The brutal beef between Common and Ice Cube
(Credit: Wikimedia Commons/Alamy)


The brutal beef between Common and Ice Cube

Hip-hop simply wouldn’t be hip-hop without a bit of competition, and occasionally, artists end up clashing over who is number one. However, sometimes MCs disagree over political views and moral standpoints, and the latter is precisely the case of Common vs Ice Cube.

Common was one of Chicago’s first success stories. Known for his lyrical ability and extremely conscious lyrics, he is also renowned for having a very soulful and jazz-inspired type of sonic. The rapper (Lonnie Lynn) is also a known poet. However, his love for philosophical, conscious, and afro-centric hip-hop meant he disliked gangsta rap and let it be known.

On his 1994 track, ‘I Used to Love H.E.R.’, Lynn addressed the decline of hip-hop since the emergence of gangsta rap. Likening rap to a girl, Lynn stated, “Now she be in the burbs, lookin’ rock and dressin’ hippie / And on some dumb shit when she comes to the city / Talkin’ about poppin’ Glocks, servin’ rocks and hittin’ switches / Now she’s a gangsta rollin’ with gangsta bitches.”

Ice Cube, one of gangsta rap’s forefathers, heard this and didn’t take kindly to it as Common was suggesting that individuals like himself were contributing to the devolution of hip-hop. As such, he responded on Mack 10’s track, ‘Westside Slaughterhouse’.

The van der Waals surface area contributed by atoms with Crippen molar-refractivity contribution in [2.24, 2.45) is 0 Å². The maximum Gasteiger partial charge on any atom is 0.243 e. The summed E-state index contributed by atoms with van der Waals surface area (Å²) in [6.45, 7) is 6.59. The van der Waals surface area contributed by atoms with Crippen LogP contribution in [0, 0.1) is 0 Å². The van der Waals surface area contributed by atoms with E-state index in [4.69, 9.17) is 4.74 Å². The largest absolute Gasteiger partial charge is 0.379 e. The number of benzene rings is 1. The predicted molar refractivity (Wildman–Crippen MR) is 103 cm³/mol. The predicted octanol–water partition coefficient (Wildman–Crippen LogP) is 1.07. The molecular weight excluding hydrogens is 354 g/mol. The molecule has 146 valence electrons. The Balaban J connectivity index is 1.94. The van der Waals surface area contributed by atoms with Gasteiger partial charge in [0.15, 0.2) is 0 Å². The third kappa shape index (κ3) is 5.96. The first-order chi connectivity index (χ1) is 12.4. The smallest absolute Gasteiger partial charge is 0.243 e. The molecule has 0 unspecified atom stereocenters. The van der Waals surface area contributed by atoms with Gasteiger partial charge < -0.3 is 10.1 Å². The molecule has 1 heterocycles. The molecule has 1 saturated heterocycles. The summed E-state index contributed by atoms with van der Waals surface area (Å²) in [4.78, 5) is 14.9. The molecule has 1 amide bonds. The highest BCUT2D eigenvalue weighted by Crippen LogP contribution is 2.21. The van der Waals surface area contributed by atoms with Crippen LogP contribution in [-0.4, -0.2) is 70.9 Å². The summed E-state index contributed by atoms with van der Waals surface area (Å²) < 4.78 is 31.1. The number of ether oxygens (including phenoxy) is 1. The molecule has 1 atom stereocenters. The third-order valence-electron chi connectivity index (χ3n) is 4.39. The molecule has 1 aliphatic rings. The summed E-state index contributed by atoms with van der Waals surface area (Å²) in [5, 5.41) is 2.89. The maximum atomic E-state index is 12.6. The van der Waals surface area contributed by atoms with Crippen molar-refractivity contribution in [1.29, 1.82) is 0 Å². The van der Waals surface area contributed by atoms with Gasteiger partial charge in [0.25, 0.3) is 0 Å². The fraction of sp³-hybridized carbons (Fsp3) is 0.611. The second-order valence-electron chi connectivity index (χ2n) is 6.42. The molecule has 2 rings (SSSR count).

On the track, he references Lynn’s song, rapping, “All you suckas wanna diss the Pacific / But you busta niggas never get specific / Used to Love H.E.R., mad ‘cause we fucked a / Pussy-whipped BITCH with no Common Sense!” However, this prompted Common to respond.

On his 1997 album, One Day It’ll All Make Sense, Lynn released his response ‘The Bitch in Yoo’ on which he raps, “A bitch n*gga with an attitude named Cube Stepped to the Com’ with a feud / Now, what the FUCK I look like dissin’ a whole coast? / You ain’t made shit dope since AmeriKKKa’s Most.” Although it looked like a conscious vs gangsta rap beef was brewing, Cube and Common came together at Chicago’s Nation of Islam Headquarters in 1998 to put an end to the disagreements.

In an interview with fellow conscious rapper, Brooklyn emcee Talib Kweli, Common explained how the feud came about and how the two artists civilly put an end to it. You can watch the interview below.